A knee structure is illustrated in simplified form in the present drawings and is generally designated therein by the reference character 10. For ease of description, a rigid knee is illustrated. The knee 10 is situated between the thigh 11 and calf 12, at the distal end of the femur 13 and at the proximal end of the tibia 15 and fibula 15a. The patella 14, frequently referred to as the knee cap, is situated substantially anterior of the junction between the femur end 13 and proximal tibia end 15. The knee joint includes medial condyles 16 and lateral condyles 17 (FIG. 3). An anterior knee surface is generally shown at 18 and a posterior surface is shown at 19 in FIGS. 1 and 2.
The present support, generally designated with the numeral 21, is provided to embrace the knee 10 from the thigh 11 to the calf 12. Its purpose is to provide both protective padding for the knee area and to brace and support the knee joint.
The present support 21 includes an elastic device 22 that is provided to extend from an upper elastic edge 23 on the thigh 11 to a lower elastic edge 24 on the calf 12. It is preferred that the strap 22 circumscribe the knee joint and be formed of a tubular elastic fabric that is air permeable. Such fabric is available currently for covering wrists, knees, and ankles or other joints to support such joints. The fabric may be either of cotton or nylon fabric or a mixture of both that is interwoven with rubber strands in such a manner that expansion will be allowed in the radial direction. The fabric of the present strap is arranged with lateral rubber strands encircling its periphery. The lateral elastic nature of the strap will allow expansion and contraction of the knee in cross section during extension and flexion of the leg. Circumferential elasticity of the device serves to maintain the support in engagement with the knee surfaces while securely holding the support against vertical movement relative to the knee joint. The specific elements comprising the remainder of the present invention also aid to this end.
Preferably, the device 22 is formed of two coaxial tubular fabric layers, one forming an inner layer 25a and the other forming an outer layer 25b. The layer 25a and 25b may be secured together by stitching 26. Preferably the stitching 26 is performed to form a plurality of individual pockets circumferentially about the strap. Preferably the individual pockets are enclosed. Alternatively the inner layer 25a may be formed of individual pieces that are utilized to form the individual pockets in conjunction with the outer layer 25b.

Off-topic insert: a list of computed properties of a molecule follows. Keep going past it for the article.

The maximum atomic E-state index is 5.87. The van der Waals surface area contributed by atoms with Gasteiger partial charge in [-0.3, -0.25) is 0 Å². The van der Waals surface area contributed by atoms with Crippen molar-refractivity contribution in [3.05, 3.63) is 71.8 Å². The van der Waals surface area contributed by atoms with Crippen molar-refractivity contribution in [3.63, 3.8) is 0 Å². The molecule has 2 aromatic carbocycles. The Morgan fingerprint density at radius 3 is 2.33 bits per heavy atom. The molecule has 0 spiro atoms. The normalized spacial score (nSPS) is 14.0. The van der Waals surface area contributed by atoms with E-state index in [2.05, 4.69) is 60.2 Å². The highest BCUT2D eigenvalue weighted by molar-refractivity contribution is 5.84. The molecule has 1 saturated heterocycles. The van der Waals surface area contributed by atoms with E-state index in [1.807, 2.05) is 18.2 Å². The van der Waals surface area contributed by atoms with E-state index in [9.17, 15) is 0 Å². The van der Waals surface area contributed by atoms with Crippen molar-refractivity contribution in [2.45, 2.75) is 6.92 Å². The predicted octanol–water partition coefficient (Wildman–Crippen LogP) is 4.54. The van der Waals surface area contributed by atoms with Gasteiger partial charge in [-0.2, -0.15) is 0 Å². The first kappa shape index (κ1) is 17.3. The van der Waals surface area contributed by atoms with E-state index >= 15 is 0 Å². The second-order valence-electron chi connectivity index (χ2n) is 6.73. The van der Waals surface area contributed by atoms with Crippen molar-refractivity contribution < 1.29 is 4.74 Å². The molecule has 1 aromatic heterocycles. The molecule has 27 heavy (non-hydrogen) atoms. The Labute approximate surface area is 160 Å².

Enclosed in a front or knee cap pocket between elastic edges 23 and 24 is a patella cover pad member 27. The patella cover pad member 27 is illustrated in substantial detail in FIGS. 1, 2, 4 and 9. it is constructed of a flexible resilient pad material in a general ovoid shape. The pad member 27 spans the anterior side of the patella and its immediate retinaculum, overlapping the proximal end of the tibia 15 at one end and extending above the proximal end of the patella 14.
The patella cover pad member 27 includes a concave surface 28 that generally conforms to the anterior curvature of the knee. Pad 27 is held in position relative to the device within the knee cap pocket.
The inner layer 25a and outer layer 25b hold the knee cap cover pad 27 firmly in position to prevent the patella from moving laterally. Patellar subluxation is thus avoided through firm engagement of the patella by the patella cover pad member 27. Furthermore, the structure of the cover pad member 27 acts as effective padding to prevent injury from impact to the covered area of the knee.
The device 22 will expand due to lateral enlargement of the knee due to flexion of the leg. Expansion will occur equally on opposite sides of the pad member 27 thereby allowing the pad member 27 to remain in proper lateral position with regard to the patella and other covered tissues. The pad 27 will bend with extension and flexion of the leg to minimize any sliding of the member 27 on the adjacent surface tissues of the knee. The elastic nature of the strap 22 holds the member 27 in place against gravity and downward shock incurred by running and jumping.